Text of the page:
Situated near Hagia Sophia in Istanbul is another grand structure called the Blue Mosque. Built in 1609, Sultan Ahmet I wanted to construct a mosque that was more beautiful than Hagia Sophia. While I am partial to Hagia Sophia, it is a pretty spectacular sight. It is also the first operating mosque that I have ever been inside.
It is called the Blue Mosque because of the blue tiles on the interior. It has a ginormous (yes, it’s huge) light fixture in the center of the mosque, but unfortunately, the millions of cables that are used to suspend it from the ceiling are a distraction. It is also one of the few mosques that has six minarets.
I was very excited about the opportunity to visit a mosque. As we made our way to the north entrance, Stella and I stopped to read a sign giving instructions to those visiting the mosque. We had brought our own scarves to cover our heads and of course, had to remove our shoes before entering. Like Hagia Sophia, the Blue Mosque is grand, and when I entered I couldn’t help but pause and scan the ornate interior. The main area is blocked off for male Muslims, but visitors can stand or sit anywhere in the entry area. I was just excited to be able to visit the Blue Mosque, but was pleasantly surprised when I read that they allow photography.
Stella and I sat off to one side in the entrance area. It was a good spot to check out the interiors but also good for people watching. We were both caught off guard by the number of women who didn’t cover their head. I believe almost more tourists came through without their head covered than those that did. I found it extremely disrespectful, especially considering that there are signs posted, and the mosque offers scarves that you can borrow for free at the entrance.
A couple entered from the side entrance by where we were sitting, and the wife, rather than going behind the covered area for women, came and stood perpendicular, right in front of Stella and I, and began to pray. Her face was veiled and her burqa had rhinestone details along the sleeves. She was maybe three feet in front of us, she had set her purse practically on top of mine, and it was one of those fascinating moments where you get to see culture and religion unfold before your eyes.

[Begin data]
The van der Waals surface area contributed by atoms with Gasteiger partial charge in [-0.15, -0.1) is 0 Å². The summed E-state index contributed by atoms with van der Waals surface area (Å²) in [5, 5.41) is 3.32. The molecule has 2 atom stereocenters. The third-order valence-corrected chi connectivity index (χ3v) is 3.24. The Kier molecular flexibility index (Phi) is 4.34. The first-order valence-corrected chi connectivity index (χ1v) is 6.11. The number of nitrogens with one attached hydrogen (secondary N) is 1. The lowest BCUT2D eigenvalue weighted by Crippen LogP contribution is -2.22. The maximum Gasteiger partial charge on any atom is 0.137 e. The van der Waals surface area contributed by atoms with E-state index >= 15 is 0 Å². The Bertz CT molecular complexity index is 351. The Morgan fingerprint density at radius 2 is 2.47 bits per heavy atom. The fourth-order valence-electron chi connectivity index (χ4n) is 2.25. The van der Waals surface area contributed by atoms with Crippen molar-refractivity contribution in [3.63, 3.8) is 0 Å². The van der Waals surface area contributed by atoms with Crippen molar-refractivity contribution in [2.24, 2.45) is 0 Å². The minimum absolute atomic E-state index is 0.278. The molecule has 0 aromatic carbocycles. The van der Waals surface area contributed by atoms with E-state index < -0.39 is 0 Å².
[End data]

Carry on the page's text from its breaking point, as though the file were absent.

Stella and I absorbed the moment, while two women sitting behind us were speaking in hushed, foreign tones. As it turns out, these women were speaking German, and Stella could overhear them. This has happened to us so many times when we’ve traveled together. People hear us conversing in English and don’t realize that Stella speaks German and can understand them. We’ve had people talking about us while on our US road trip with no realization that we can understand them talking about ‘those crazy Americans’ (which is just funny considering Stella is one of them, a German, that they are discussing).
The German women in the mosque were discussing why Muslim people wash before they enter the mosque and are so concerned about hygiene, yet they ‘kiss the floor which is unhygienic’. It was so frustrating to hear Stella relay the conversation. People can certainly claim ignorance, but to be inside a mosque and have a woman praying just a few feet away, and then something like this? It seems like the whole point of visiting a mosque is to discover and to learn; and yet, these women are too busy discussing how they understand things to be instead of just taking a moment to observe. Of course, they didn’t cover their heads either, so I probably shouldn’t hold them to such a high expectation. (Sidenote: This isn’t an attack on Germans; trust me, I’ve heard Americans say plenty of ignorant things along the way.)
The Blue Mosque was my first visit to a mosque that is still in operation. I’m really glad I visited. After Stella and I hung around for half an hour, an employee came through and asked us to leave because evening prayer was about to commence. We exited through a side entrance and walked along a crowded sidewalk on the grounds, as people were arriving for evening prayer. If you are in Istanbul, you should definitely take the opportunity to visit the Blue Mosque. It’s beautiful inside, and for me, it was a new experience of Islamic culture.